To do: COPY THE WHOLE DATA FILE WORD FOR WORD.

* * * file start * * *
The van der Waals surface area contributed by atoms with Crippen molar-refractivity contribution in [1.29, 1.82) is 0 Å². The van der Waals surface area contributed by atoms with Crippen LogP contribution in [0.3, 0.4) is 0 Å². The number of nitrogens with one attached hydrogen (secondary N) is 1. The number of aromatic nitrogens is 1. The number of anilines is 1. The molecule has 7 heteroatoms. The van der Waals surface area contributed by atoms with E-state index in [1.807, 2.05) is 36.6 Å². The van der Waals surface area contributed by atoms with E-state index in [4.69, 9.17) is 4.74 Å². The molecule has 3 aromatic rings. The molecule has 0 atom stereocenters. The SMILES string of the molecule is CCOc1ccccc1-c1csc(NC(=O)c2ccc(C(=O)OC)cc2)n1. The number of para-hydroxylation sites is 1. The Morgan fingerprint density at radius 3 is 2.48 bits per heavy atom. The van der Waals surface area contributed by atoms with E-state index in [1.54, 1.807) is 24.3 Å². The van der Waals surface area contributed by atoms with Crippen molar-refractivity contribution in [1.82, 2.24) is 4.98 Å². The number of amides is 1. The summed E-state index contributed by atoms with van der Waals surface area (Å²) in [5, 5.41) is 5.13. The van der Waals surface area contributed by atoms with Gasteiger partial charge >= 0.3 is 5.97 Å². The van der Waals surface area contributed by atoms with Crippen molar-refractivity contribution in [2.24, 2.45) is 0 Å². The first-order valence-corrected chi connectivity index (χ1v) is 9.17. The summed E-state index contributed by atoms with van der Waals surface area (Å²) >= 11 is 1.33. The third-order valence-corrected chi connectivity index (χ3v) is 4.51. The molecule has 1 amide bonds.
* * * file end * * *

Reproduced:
The van der Waals surface area contributed by atoms with Crippen molar-refractivity contribution in [1.29, 1.82) is 0 Å². The van der Waals surface area contributed by atoms with Crippen LogP contribution in [0.3, 0.4) is 0 Å². The number of nitrogens with one attached hydrogen (secondary N) is 1. The number of aromatic nitrogens is 1. The number of anilines is 1. The molecule has 7 heteroatoms. The van der Waals surface area contributed by atoms with E-state index in [1.807, 2.05) is 36.6 Å². The van der Waals surface area contributed by atoms with E-state index in [4.69, 9.17) is 4.74 Å². The molecule has 3 aromatic rings. The molecule has 0 atom stereocenters. The SMILES string of the molecule is CCOc1ccccc1-c1csc(NC(=O)c2ccc(C(=O)OC)cc2)n1. The number of para-hydroxylation sites is 1. The Morgan fingerprint density at radius 3 is 2.48 bits per heavy atom. The van der Waals surface area contributed by atoms with E-state index in [1.54, 1.807) is 24.3 Å². The van der Waals surface area contributed by atoms with Crippen molar-refractivity contribution in [1.82, 2.24) is 4.98 Å². The number of amides is 1. The summed E-state index contributed by atoms with van der Waals surface area (Å²) in [5, 5.41) is 5.13. The van der Waals surface area contributed by atoms with Gasteiger partial charge >= 0.3 is 5.97 Å². The van der Waals surface area contributed by atoms with Crippen molar-refractivity contribution in [2.24, 2.45) is 0 Å². The first-order valence-corrected chi connectivity index (χ1v) is 9.17. The summed E-state index contributed by atoms with van der Waals surface area (Å²) >= 11 is 1.33. The third-order valence-corrected chi connectivity index (χ3v) is 4.51. The molecule has 1 amide bonds.